Home Travel 8 ways you’re probably offending locals in the Middle East

8 ways you’re probably offending locals in the Middle East

by ElenaSergeeva

When you’re travelling the world, you’ll soon realise it’s a minefield of cultural differences and it’s up to you to brush up on your knowledge. It’s not just about endearing yourself to the locals, but avoiding accidentally offending people due to a lack of understanding.
If you’re travelling to the Middle East, we’ve got eight things to avoid:

  1. Touching

Avoid being overly physically friendly with people you met. You might feel comfortable giving them a hug and kiss on the check, but it’s not as commonplace in the Middle East. Wait until you know people a bit better and can judge whether they’d like you to be tactile with them.
2.  Displaying the soles of your feet 
No matter if you’ve just showered, in the Middle East, the soles of your feet are considered the dirtiest parts of your body – so don’t go putting your feet up in people’s faces. Just keep them on the floor to be safe.
3. Refusing food 
You might think it makes it easier for your host if you reject food – but you could end up offending them. In many Middle Eastern countries, including Lebanon, it’s considered rude to reject what you’ve been offered.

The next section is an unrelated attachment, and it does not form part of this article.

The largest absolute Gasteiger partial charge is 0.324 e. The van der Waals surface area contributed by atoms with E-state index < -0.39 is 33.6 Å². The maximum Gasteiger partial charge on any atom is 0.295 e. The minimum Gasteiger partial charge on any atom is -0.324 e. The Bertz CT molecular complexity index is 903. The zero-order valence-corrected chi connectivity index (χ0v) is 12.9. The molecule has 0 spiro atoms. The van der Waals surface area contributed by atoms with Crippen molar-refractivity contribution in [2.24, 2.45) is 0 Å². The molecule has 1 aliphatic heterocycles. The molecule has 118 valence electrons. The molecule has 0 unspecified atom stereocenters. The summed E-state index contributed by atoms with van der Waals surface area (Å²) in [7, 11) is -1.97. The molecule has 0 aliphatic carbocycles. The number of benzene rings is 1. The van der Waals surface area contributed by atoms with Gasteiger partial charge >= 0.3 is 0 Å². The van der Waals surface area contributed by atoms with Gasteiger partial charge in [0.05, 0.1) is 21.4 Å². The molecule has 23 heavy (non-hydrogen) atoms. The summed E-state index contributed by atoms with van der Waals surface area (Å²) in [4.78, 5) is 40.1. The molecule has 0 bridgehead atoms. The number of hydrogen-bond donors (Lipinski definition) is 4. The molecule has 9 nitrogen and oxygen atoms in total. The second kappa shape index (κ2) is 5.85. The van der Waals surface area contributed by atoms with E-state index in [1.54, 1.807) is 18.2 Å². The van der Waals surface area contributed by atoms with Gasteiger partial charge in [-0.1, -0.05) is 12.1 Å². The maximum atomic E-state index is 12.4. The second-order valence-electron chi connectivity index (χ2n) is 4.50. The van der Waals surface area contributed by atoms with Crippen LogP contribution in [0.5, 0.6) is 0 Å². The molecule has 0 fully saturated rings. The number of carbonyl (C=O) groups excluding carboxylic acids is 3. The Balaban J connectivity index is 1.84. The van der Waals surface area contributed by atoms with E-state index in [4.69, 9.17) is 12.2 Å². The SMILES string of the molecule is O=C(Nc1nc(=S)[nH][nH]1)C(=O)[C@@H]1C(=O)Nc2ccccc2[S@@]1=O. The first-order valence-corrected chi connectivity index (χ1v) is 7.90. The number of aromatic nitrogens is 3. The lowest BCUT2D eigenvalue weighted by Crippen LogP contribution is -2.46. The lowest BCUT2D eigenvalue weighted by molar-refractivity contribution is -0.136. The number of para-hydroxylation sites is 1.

4. Eating with your left hand 
On the topic of food, make sure you don’t eat with your left hand. It’s well-known that left hands are reserved for toiletry functions in Indian, but the same goes in parts of the Middle East. You might not cause offence, but you’ll certainly raise a few eyebrows if you eat with your left hand.
5. Not sticking to your word
We’ve all been there – you say something and never follow up on the promise. But in Middle Eastern culture, this is a big no-no. A huge value is placed on a person’s word so only say things you intend to do.
6. Blowing your nose 
Watch out when you’re blowing your nose in public – try and do it discretely or pop to the toilet because it’s considered repulsive in some countries including Saudi Arabia and Turkey.
7. Giving a thumbs-up
In many countries, giving a thumbs up is considered friendly. But this action doesn’t translate to other cultures. In Iran or Afghanistan, for instance, it means the same thing as a raised middle finger – probably the opposite of what you intended.
8. Revealing clothes
It’s preferable to be respectful of Islamic traditions and opt for modest and loose clothing. For men, long trousers and a shirt that covers your shoulders is a good option. Women should wear clothes that cover the chest area, neck and knees – headscarves are optional, but do help you blend in and respect the culture.

  1. Culture Clash: 30 Ways to Avoid Offending the Next Person You Meet
  2. Etiquette in the Middle East
  3. 10 Ways You’re Offending People
  4. Etiquette in the Middle East – Need to know Travel Tips for Men and Women

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